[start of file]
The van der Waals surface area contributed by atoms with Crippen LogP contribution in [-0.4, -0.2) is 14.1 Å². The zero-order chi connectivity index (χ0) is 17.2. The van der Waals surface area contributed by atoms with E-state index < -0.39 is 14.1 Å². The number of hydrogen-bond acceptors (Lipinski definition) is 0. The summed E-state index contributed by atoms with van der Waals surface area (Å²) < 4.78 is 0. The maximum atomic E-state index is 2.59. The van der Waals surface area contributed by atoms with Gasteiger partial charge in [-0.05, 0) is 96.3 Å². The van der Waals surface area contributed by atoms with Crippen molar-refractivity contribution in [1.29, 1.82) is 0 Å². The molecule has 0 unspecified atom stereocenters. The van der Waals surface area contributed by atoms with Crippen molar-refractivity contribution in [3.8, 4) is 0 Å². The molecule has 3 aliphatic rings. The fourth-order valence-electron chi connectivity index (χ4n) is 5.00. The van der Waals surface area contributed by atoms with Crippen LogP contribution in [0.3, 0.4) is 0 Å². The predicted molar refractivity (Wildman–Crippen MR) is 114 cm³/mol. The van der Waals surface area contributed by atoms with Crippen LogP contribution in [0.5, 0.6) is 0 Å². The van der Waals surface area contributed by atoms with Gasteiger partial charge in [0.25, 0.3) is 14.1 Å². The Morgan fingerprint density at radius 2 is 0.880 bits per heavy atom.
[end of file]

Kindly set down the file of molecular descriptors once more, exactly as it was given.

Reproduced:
The van der Waals surface area contributed by atoms with Crippen LogP contribution in [-0.4, -0.2) is 14.1 Å². The zero-order chi connectivity index (χ0) is 17.2. The van der Waals surface area contributed by atoms with E-state index < -0.39 is 14.1 Å². The number of hydrogen-bond acceptors (Lipinski definition) is 0. The summed E-state index contributed by atoms with van der Waals surface area (Å²) < 4.78 is 0. The maximum atomic E-state index is 2.59. The van der Waals surface area contributed by atoms with Gasteiger partial charge in [-0.05, 0) is 96.3 Å². The van der Waals surface area contributed by atoms with Crippen molar-refractivity contribution in [1.29, 1.82) is 0 Å². The molecule has 0 unspecified atom stereocenters. The van der Waals surface area contributed by atoms with Crippen molar-refractivity contribution in [3.8, 4) is 0 Å². The molecule has 3 aliphatic rings. The fourth-order valence-electron chi connectivity index (χ4n) is 5.00. The van der Waals surface area contributed by atoms with Crippen LogP contribution in [0.3, 0.4) is 0 Å². The predicted molar refractivity (Wildman–Crippen MR) is 114 cm³/mol. The van der Waals surface area contributed by atoms with Crippen LogP contribution in [0.5, 0.6) is 0 Å². The van der Waals surface area contributed by atoms with Gasteiger partial charge in [0.25, 0.3) is 14.1 Å². The Morgan fingerprint density at radius 2 is 0.880 bits per heavy atom.